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CommentPlus: pick of the papers

The ten must-read pieces from this morning’s papers.

1. A two-faced coalition is hard to fight but Labour needs to find a way, quick (Guardian)

Jonathan Freedland offers some advice to Labour: the opposition can best do its job by getting over the Blair-Brown rift -- and nailing Conservative claims that it caused the present crisis.

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2. You remember Labour's downfall -- or do you? (Times)

Our recollection of political events is more fallible than we realise, says Daniel Finkelstein. Labour is winning the battle of narratives, and much depends on whether the party can keep it up.

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3. We have to plan for a bigger population (Independent)

The population is growing, says Hamish McRae, so we must plan for it both physically and socially. The first involves more spending on infrastructure; the second is to do with defining rights and responsibilities.

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4. The war on greed begins at the dinner table (Financial Times)

Max Hastings argues that our bankers would be rash to ignore public sentiment, which will make political intervention inevitable unless they accept a culture change.

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5. The prison system is too big to fail, and too big to succeed (Guardian)

Anne Owers, the retiring chief inspector of prisons, discusses the pressures on the system. With our correctional institutions overcrowded, resources have been sucked from the agencies that could prevent reoffending.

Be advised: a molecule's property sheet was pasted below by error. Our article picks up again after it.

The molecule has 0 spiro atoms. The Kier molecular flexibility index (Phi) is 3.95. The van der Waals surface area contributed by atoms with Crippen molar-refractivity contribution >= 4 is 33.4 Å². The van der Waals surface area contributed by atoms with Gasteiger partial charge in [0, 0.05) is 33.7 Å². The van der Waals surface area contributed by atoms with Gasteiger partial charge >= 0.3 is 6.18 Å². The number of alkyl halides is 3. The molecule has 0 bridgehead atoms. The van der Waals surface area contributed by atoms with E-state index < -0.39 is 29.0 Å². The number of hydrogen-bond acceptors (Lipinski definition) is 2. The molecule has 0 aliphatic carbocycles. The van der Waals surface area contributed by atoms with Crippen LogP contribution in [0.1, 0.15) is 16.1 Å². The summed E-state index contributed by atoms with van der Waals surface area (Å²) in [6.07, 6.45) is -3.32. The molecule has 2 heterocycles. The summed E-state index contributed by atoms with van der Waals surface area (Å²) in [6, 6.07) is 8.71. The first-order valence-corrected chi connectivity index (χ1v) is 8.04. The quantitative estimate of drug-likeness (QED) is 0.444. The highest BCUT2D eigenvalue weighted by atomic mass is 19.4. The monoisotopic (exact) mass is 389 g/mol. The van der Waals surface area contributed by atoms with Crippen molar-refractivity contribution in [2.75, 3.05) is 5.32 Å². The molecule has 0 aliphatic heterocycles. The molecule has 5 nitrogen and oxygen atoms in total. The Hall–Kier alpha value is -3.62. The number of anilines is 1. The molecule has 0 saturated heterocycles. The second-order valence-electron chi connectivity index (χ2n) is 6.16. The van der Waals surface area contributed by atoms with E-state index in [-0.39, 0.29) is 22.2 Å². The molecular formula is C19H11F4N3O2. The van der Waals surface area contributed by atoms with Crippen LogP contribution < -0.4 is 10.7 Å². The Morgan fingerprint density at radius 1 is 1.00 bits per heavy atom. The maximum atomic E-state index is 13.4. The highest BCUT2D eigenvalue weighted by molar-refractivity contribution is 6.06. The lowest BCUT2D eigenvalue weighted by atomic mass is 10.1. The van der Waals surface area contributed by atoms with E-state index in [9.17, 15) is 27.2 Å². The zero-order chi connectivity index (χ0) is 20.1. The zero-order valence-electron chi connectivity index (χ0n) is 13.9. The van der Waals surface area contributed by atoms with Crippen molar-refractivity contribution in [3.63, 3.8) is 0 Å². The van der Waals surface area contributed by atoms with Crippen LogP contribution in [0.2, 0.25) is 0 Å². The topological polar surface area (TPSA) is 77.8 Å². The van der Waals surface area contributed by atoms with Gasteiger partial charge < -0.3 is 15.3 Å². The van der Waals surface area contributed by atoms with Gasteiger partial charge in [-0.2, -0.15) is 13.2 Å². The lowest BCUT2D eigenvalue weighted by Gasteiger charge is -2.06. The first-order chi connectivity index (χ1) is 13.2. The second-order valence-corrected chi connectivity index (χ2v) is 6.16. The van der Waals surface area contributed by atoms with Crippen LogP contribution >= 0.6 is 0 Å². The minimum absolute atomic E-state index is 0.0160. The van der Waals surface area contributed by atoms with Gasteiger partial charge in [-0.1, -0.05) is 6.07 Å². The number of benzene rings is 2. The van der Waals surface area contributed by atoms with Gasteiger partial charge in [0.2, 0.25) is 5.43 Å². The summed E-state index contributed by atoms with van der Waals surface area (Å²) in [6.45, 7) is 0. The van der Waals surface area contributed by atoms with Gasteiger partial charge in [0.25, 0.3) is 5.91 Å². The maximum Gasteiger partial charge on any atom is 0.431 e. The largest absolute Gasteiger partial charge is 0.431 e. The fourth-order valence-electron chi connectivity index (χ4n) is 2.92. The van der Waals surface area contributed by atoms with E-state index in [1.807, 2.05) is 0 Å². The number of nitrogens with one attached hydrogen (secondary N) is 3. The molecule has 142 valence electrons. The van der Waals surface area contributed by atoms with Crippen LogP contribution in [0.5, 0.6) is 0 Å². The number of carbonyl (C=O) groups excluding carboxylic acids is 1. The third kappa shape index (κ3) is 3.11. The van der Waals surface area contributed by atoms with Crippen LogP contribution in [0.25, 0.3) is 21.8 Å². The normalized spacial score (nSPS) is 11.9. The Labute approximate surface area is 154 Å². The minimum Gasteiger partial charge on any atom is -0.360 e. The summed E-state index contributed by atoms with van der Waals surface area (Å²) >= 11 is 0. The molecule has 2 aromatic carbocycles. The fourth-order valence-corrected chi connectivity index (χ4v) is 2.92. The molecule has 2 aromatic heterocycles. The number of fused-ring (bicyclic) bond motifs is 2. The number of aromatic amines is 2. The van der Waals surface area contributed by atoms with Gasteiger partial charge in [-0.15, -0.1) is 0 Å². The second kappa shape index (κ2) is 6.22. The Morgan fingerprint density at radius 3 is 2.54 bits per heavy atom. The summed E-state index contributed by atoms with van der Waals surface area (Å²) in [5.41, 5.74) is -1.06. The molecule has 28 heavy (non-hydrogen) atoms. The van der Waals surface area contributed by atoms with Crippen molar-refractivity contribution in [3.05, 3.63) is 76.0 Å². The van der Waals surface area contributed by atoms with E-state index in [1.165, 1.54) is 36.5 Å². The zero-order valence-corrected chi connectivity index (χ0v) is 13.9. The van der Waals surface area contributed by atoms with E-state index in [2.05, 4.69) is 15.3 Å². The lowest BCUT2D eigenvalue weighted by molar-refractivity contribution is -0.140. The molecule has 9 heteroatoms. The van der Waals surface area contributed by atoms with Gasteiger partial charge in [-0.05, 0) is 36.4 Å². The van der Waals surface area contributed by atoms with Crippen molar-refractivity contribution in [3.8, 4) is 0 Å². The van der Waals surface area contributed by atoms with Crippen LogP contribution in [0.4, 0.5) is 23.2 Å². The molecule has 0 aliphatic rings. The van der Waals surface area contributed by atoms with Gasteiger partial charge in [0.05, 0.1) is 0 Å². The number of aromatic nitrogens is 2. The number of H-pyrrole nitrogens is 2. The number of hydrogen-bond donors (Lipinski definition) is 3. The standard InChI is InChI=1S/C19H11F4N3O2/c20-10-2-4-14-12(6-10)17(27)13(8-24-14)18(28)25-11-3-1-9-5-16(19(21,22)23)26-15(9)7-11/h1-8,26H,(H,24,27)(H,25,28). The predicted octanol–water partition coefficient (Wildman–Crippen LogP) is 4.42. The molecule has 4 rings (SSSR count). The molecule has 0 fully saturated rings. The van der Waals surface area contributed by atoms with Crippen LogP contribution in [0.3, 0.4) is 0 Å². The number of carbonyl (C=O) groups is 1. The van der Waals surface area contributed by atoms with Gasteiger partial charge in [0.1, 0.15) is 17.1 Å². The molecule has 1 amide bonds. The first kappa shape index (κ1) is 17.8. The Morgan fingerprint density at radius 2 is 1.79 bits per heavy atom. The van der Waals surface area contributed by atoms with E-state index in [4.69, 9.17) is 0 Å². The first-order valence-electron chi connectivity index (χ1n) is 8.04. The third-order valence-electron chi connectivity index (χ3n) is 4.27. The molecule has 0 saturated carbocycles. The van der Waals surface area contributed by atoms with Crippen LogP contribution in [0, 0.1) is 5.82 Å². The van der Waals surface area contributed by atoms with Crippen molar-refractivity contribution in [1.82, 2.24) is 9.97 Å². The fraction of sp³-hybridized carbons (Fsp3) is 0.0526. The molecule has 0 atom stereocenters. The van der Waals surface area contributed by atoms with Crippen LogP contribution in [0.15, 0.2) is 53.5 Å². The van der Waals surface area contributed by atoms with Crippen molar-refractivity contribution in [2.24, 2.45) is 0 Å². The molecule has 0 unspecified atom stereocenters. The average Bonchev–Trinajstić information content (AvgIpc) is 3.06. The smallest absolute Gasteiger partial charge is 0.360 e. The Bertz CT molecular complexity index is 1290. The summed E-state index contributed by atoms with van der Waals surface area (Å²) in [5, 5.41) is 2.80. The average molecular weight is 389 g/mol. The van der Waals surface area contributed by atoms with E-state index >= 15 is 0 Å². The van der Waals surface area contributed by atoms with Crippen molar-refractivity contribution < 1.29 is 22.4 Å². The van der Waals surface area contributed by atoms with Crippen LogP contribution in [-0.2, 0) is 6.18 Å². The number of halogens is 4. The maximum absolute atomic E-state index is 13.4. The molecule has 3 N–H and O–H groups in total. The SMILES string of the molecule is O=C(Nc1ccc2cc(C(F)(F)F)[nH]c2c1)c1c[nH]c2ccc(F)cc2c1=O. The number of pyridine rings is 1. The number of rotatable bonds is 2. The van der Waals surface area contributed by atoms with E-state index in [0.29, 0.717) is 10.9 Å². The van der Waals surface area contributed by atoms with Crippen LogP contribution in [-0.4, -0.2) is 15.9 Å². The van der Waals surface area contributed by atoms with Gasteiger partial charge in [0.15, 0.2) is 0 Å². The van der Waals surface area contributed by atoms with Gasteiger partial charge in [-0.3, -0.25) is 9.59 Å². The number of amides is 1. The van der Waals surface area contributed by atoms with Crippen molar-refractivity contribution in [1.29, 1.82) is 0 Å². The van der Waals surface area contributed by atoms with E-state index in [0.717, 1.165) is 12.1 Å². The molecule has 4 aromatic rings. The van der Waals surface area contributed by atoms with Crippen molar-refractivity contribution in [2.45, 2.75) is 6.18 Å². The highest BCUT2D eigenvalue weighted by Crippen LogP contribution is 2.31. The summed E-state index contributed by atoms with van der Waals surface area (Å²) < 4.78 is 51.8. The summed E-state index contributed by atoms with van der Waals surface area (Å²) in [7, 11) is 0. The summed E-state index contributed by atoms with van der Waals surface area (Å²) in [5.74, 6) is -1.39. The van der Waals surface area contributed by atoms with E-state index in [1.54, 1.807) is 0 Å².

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6. My undemocratic survival plan for the euro (Times)

If Europe can avoid financial breakdown at the end of this month, the single currency will probably pull through, says Anatole Kaletsky. But only a full-scale federal Europe will keep it secure.

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7. Sarkozy's summer of scandal (Independent)

John Lichfield looks at the financial scandal engulfing Nicolas Sarkozy. He came to power promising to be a new kind of politician, but the French president is now beset by old-fashioned troubles. Can he survive?

8. Three years and new fault lines threaten (Financial Times)

Martin Wolf points out that the challenge of returning to stability after the financial crash while maintaining an open global economy is enormous. Leaders of the world's main economies must reform co-operatively and deeply.

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9. Is Google just the start? (Guardian)

As the global giant loses out in China, western firms fear the odds may be stacked against them. Isabel Hilton discusses the perception of a growing policy of state-led discrimination in favour of Chinese firms.

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10. Let's defend our way of life, not just our lives (Times)

Total safety is incompatible with an open society. The Conservative MP David Davis says that is why he can't support 28-day detention -- the longest in the civilised world.

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